January 22, 2007

The Up's and Down's of an English Major - as told by Tim Lemire

"Some undergraduate English majors I talk to refer to their future of writing plays as if there were an office building somewhere in midtown Manhattan crammed with scribbling playwrights working against deadline"
Tim Lemire (I'm an English Major - Now What?)

In the introduction and first chapter of Tim Lemire's book, I'm an English Major - Now What?, the boundaries of the English major are made perfectly - incomprehensible.

For example, Lemire tells us to understand that everywhere that "there are words . . . there is lingual communication . . . there is English, there are jobs for the English major. And there's more." A few paragraphs later, "While a major in English does not prepare you for any specific occupation, it does provide training in critical thinking. But although English majors may exhibit skills in critical thinking, they don't own the copyright."

Maybe I'm just a senior English major throwing up my hands and saying 'to heck with it!' but it seems like being an English major is supposed to prepare you for just about everything, while at the same time, just about nothing. Go figure.

Posted by Diana Geleskie at January 22, 2007 7:42 PM | TrackBack

Well, since teacher certification or Disney University or social work is tailored to produce graduates who can walk into a particular job and start working right away, Lemire is right when he says the English major isn't a funnel that points graduates towards a particular job. We will spend some more focused time on career development issues, so I hope you'll end up with some additional concrete ideas.

Posted by: Dennis G. Jerz at January 22, 2007 9:35 PM

I understand that Lemire is pointing out the advantages of the English major as a foundation towards a whole array of career opportunities. What I was frustrated by is the automatic need for self-marketing skills in order to get any of those career opportunities. Because the critical thinking skills gained from an English degree aren't structured towards one goal, the choices are limitless; but when you have seemingly limitless choices, finding one in the vastness feels like finding a needle in a haystack.

Posted by: Diana Geleskie at January 23, 2007 11:40 AM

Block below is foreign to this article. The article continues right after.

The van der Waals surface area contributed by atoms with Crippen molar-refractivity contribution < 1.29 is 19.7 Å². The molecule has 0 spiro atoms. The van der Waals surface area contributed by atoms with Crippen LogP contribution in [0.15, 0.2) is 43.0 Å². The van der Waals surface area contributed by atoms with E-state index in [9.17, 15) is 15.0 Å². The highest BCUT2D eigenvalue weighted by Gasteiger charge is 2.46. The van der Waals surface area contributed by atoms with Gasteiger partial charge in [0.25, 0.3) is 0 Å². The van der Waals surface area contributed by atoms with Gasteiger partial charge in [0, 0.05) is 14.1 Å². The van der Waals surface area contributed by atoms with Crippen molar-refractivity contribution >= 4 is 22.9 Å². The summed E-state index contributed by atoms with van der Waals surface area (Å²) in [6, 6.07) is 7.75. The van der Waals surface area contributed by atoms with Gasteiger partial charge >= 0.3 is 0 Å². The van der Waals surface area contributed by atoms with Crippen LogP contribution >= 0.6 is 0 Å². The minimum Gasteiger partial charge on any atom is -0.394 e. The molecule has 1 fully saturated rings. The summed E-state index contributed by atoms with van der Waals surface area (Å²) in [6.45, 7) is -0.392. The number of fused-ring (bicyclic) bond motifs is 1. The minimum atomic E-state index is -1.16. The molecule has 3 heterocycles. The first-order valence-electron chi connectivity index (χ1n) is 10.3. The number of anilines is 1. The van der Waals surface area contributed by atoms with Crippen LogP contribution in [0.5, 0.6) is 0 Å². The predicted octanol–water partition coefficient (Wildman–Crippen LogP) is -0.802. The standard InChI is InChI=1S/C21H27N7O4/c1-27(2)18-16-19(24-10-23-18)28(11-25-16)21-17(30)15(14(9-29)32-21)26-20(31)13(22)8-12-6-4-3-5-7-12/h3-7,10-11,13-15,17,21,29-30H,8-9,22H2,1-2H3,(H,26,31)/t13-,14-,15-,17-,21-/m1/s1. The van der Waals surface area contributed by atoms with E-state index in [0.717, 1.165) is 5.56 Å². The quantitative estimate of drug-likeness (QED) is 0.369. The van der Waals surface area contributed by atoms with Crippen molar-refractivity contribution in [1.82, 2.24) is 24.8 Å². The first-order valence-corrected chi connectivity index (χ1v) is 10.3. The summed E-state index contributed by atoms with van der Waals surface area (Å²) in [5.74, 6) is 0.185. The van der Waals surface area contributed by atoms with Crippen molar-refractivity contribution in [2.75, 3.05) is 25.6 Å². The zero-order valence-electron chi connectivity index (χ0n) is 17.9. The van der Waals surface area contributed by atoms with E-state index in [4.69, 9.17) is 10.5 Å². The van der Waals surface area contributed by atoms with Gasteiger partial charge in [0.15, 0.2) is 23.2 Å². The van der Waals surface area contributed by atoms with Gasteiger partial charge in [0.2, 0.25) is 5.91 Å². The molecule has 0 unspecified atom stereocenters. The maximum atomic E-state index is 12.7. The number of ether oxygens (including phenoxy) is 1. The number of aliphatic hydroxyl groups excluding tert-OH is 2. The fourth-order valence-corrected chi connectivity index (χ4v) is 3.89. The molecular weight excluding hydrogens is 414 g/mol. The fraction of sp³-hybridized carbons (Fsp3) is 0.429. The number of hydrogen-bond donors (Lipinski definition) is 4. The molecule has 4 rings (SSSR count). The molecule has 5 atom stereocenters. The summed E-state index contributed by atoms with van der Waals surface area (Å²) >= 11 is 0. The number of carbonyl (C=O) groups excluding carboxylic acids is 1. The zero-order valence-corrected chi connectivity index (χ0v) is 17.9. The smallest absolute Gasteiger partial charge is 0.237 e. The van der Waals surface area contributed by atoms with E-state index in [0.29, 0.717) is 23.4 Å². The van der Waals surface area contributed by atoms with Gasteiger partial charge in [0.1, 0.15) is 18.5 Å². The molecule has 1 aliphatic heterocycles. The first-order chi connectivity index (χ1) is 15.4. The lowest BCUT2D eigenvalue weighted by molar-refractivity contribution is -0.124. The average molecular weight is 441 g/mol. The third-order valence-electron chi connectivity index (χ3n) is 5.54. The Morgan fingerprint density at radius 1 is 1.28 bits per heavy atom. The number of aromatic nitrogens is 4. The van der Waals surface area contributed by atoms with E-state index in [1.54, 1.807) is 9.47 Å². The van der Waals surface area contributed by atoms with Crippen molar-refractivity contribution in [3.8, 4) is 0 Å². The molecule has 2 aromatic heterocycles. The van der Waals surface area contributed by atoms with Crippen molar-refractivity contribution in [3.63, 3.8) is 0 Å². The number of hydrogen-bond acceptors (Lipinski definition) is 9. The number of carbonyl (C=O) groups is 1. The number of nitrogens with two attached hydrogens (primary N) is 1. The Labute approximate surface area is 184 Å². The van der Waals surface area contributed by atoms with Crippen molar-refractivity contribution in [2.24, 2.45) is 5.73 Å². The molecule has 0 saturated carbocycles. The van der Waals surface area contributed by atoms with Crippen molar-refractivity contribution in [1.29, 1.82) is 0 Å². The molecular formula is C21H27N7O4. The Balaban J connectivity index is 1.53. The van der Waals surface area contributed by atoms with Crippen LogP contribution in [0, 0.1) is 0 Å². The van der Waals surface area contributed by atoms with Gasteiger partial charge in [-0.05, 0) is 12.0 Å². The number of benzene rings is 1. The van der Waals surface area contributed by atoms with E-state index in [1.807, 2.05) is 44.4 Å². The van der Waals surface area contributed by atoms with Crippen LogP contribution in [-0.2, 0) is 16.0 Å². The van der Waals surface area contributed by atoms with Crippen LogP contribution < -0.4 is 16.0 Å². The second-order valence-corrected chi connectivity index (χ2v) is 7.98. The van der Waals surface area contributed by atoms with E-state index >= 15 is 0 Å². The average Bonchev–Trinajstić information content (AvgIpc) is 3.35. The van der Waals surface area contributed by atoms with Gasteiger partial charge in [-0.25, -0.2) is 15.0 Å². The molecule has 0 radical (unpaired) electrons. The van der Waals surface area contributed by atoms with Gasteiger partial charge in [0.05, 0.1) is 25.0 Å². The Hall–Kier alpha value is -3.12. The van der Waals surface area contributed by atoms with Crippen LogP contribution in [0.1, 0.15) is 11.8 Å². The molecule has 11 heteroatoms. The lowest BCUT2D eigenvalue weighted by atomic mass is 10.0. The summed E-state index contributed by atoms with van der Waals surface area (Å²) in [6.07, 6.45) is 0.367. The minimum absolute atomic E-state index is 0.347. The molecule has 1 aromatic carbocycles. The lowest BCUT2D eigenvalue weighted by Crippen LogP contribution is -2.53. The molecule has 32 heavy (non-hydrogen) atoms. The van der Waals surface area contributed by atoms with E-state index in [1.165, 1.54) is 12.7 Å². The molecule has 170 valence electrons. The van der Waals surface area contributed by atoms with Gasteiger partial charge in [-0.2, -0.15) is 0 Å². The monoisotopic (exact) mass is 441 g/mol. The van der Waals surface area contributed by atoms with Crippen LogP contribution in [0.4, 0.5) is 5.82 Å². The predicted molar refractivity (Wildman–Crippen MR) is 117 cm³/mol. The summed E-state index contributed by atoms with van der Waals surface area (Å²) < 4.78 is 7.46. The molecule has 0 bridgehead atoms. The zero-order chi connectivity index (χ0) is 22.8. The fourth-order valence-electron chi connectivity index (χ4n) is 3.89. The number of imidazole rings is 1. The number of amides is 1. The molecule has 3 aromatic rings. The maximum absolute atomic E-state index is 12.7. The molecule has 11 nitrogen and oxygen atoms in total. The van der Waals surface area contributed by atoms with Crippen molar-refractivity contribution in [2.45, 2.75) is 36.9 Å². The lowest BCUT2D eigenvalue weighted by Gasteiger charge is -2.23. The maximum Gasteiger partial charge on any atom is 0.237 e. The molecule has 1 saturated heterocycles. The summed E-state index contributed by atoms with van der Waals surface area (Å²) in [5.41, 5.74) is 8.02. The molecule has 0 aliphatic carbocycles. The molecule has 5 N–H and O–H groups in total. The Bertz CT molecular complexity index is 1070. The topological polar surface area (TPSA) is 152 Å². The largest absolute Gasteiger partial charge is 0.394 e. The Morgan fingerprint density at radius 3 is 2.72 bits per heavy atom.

I totally agree with you Diana. It does seem impossible, with all of these options, to choose one that best suits you. Granted this is only the first chapter, but I really thought that Lemire would be offering some type of advice in finding it. He does tell us to sit down and think about our other interests and then put it together with English, but every example he gives is to put it together with writing. I don't want to be a writer. Soo, now what? If I didn't know I wanted to be a teacher, I'd be just as confused as I was before!

Posted by: Chera Pupi at January 23, 2007 5:48 PM

Diana, one reason why I assigned this book, and why I've beefed up the career development component of this course, is precisely this issue. While it is no necessary to have self-marketing skills in order to gain a full and rich liberal arts education that can be meaningful to you personally long after you are finished with your degree, if you are planning to use your English skills as part of a career, it's a simple fact of the Real World Out There (tm) that if there are 100 qualified people who are competing for the same job, the ones who can market themselves effectively have an edge over those who've never thought about self-promotion.

Of course, self-promotion can be as basic as volunteering in order to make contacts and gain experience in order to develop your resume... it doesn't have to mean commissioning someone to write your own theme song and design bumper stickers.

Posted by: Dennis G. Jerz at January 23, 2007 11:02 PM

I think the hardest challenge about the English major is that there are so many options out there, it's nearly impossible to even choose a direction. The problem doesn't seem to be that we can't find jobs, it's that we can't find jobs we want.

Posted by: HallieGeary at January 25, 2007 6:54 PM

I agree that Lemire blurs the boundaries of an English major in the first chapter the book; however, I do not feel that this is necessarily a bad thing. Lemire is simply trying to open our eyes to new ideas. I can agree with you, Diana, that being an English major can definitely be frustrating, especially when it seems that we are simply being trained to be the perfect student but nothing more, but at the same time I know we won't stay students forever. I still think this book can help us out with that problem though as the later chapters will most likely be more detailed than the first introductory chapter.

Posted by: Ellen Einsporn at January 25, 2007 11:36 PM
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